Yet research, including a landmark 2019 study of fire weather indices, shows that global warming is loading those dice for more winter fires. Warmer temperatures and decreasing precipitation increasingly leave fuels like trees and brush tinder dry late in autumn and early winter, and increase the probability that snow-free Decembers will leave grasses, decks and roofs uncovered and vulnerable to wind-driven sparks and embers that could ignite them.
What used to be the start of the season that brought snow to the West and cool, rainy conditions to many other parts of the country is now sometimes more like late summer. Even if global warming didn’t ignite the Marshall Fire, “there really is a seasonality change that is the main climate factor,” said UCLA climate researcher Daniel Swain, who studies extremes like fires and floods. “Usually by this time of year, there is just more moisture on the ground.”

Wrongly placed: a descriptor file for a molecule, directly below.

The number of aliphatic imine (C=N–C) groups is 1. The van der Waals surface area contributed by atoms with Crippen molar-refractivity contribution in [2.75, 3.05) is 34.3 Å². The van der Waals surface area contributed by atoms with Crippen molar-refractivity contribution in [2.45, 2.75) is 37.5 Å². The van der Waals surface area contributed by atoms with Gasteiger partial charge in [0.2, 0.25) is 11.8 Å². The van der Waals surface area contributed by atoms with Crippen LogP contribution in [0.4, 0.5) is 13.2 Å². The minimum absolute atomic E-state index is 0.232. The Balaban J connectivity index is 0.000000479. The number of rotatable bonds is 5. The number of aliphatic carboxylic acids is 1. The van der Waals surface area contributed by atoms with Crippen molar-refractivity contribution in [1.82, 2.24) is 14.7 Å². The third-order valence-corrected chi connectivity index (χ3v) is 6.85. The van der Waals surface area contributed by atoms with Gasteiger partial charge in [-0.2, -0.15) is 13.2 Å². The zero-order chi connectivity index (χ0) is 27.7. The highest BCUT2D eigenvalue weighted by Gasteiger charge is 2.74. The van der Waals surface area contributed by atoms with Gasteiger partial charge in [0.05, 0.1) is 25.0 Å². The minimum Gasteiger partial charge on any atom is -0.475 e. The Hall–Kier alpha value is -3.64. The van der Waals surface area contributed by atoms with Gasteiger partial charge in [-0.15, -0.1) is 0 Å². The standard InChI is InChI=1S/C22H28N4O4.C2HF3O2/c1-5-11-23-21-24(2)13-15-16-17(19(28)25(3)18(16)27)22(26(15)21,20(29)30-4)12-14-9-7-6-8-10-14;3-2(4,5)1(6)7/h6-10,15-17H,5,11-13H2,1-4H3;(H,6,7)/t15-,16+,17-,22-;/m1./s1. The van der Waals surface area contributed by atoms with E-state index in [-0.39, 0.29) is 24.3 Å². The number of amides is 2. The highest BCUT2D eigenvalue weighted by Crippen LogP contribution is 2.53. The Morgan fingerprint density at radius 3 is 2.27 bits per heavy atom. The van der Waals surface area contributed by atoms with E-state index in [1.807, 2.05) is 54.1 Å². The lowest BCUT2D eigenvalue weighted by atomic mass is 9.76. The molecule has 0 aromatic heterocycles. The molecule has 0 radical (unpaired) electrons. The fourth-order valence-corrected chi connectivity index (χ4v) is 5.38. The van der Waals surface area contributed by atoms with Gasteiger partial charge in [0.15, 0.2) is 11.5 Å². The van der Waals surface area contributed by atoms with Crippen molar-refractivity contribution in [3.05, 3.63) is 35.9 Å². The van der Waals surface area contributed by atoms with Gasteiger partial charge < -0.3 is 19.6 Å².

For more than 20 years the region has endured alarmingly rapid aridification that has shrunk snowpacks, dried up river flows and lowered groundwater levels. Denver, just south of the Marshall Fire, experienced one of its longest snowless stretches on record just prior to the blaze, while much of the West blistered through an extreme autumn heat wave.
Winter fires are not unheard of in Colorado, or in grassland like where the Marshall Fire was first sighted, Swain noted.
“That is not quite as surprising as what happened next,” he said. “It started there, burned a few hundred acres within 10-15 minutes, then it came across shopping malls … a significant extent of tract homes, a fair bit of vegetation in people’s yards and city parks. This is not a wild place, not a remote place.”
“That’s why we get these eerie images,” he said, alluding to social media posts of people fleeing from shopping mall pizza parlors and medical workers watching the fire from a hospital window as near-hurricane force wind gusts pushed fire and smoke plumes east into the towns of Superior, with a population of 13,077, and Louisville, with 20,860 residents.
The images of fires around shopping malls are jarring, Swain said, “And yet as bewildering as it is, we’ve seen it in any number of large, wind-driven fires in recent years.”